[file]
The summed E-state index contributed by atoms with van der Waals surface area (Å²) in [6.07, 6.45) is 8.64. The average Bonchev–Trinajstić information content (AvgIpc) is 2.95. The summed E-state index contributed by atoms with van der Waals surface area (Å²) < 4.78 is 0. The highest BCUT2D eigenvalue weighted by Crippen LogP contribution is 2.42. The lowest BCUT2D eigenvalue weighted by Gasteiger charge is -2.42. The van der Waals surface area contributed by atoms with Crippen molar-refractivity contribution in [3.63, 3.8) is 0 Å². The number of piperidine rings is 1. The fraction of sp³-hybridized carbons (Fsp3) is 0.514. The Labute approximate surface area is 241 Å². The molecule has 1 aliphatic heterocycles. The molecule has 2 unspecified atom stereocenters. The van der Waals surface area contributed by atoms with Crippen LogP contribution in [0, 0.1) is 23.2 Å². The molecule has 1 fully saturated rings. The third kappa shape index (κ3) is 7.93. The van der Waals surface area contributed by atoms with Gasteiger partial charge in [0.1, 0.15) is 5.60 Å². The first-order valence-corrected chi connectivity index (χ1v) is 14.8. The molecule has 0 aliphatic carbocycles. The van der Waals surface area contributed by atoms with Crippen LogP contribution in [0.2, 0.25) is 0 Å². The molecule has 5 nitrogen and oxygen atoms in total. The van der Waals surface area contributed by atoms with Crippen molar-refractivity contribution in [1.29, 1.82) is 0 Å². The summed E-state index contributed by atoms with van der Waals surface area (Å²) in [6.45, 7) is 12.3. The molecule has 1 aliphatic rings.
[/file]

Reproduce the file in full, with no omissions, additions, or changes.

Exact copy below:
The summed E-state index contributed by atoms with van der Waals surface area (Å²) in [6.07, 6.45) is 8.64. The average Bonchev–Trinajstić information content (AvgIpc) is 2.95. The summed E-state index contributed by atoms with van der Waals surface area (Å²) < 4.78 is 0. The highest BCUT2D eigenvalue weighted by Crippen LogP contribution is 2.42. The lowest BCUT2D eigenvalue weighted by Gasteiger charge is -2.42. The van der Waals surface area contributed by atoms with Crippen molar-refractivity contribution in [3.63, 3.8) is 0 Å². The number of piperidine rings is 1. The fraction of sp³-hybridized carbons (Fsp3) is 0.514. The Labute approximate surface area is 241 Å². The molecule has 1 aliphatic heterocycles. The molecule has 2 unspecified atom stereocenters. The van der Waals surface area contributed by atoms with Crippen LogP contribution in [0, 0.1) is 23.2 Å². The molecule has 1 fully saturated rings. The third kappa shape index (κ3) is 7.93. The van der Waals surface area contributed by atoms with Gasteiger partial charge in [0.1, 0.15) is 5.60 Å². The first-order valence-corrected chi connectivity index (χ1v) is 14.8. The molecule has 0 aliphatic carbocycles. The van der Waals surface area contributed by atoms with Crippen LogP contribution in [0.2, 0.25) is 0 Å². The molecule has 5 nitrogen and oxygen atoms in total. The van der Waals surface area contributed by atoms with Crippen molar-refractivity contribution in [1.29, 1.82) is 0 Å². The summed E-state index contributed by atoms with van der Waals surface area (Å²) in [6.45, 7) is 12.3. The molecule has 1 aliphatic rings.